Since its launch in 2005, the Bugatti Veyron has been regarded as a supercar of superlative quality. It was a real challenge for developers to fulfil the specifications that the new supercar was supposed to meet: over 1,000 hp, a top speed of over 400 km/h and the ability to accelerate from 0 to 100 in under three seconds. Even experts thought it was impossible to achieve these performance specs on the road. But that was not all.
Bugatti set the benchmark even higher with the plan of turning the supercar into a luxury road car suitable for everyday use. The development of the Veyron was one of the greatest technological challenges ever known in the automotive industry.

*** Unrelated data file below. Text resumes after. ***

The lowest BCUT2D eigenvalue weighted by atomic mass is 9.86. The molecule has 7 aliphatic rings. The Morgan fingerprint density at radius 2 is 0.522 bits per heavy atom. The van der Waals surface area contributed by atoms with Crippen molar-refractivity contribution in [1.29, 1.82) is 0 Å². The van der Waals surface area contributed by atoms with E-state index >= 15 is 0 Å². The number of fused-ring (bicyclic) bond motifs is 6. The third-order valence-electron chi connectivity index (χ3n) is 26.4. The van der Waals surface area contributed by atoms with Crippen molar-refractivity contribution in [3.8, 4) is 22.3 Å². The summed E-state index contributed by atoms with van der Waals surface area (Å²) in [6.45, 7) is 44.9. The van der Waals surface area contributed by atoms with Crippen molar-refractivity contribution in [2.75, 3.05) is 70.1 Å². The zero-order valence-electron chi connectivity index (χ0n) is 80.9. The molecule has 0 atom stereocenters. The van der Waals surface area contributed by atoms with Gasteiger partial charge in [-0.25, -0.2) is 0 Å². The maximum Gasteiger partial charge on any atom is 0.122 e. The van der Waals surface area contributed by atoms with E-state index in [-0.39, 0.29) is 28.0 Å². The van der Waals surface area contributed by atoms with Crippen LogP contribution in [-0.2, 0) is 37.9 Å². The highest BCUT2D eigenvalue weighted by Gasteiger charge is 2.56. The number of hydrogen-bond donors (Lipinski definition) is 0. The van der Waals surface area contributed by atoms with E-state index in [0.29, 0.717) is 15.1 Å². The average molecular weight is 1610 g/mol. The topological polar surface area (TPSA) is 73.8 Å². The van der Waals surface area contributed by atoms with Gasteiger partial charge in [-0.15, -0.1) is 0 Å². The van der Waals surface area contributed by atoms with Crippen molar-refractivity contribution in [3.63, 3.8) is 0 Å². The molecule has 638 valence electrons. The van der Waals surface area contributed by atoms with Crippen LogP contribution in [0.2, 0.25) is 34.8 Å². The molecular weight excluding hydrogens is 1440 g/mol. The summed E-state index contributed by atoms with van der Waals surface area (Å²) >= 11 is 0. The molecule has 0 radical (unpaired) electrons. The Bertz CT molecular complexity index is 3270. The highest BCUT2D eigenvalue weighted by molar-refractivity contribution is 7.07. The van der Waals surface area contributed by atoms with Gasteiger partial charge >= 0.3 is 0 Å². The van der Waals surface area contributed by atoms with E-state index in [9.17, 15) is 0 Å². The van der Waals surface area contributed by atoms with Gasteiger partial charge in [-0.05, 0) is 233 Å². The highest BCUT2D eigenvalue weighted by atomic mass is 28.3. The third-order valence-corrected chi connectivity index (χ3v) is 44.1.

Barely any parts, components or systems could be taken from existing car concepts and used in the Veyron. Everything had to be developed from scratch in order to achieve the performance specs and then everything had to be implemented in the car. The process also drew on the experiences of other industries in which materials and systems are routinely subject to extreme speeds and forces, such as aviation and space travel. The Veyron is the first – and the only – supercar to be developed and constructed with a series configuration that can master any driving scenario at any time. Even ten years after its launch, the supercar is still setting benchmarks and inspiring emotion and enthusiasm across the globe.
The Veyron 16.4 is completely sold out.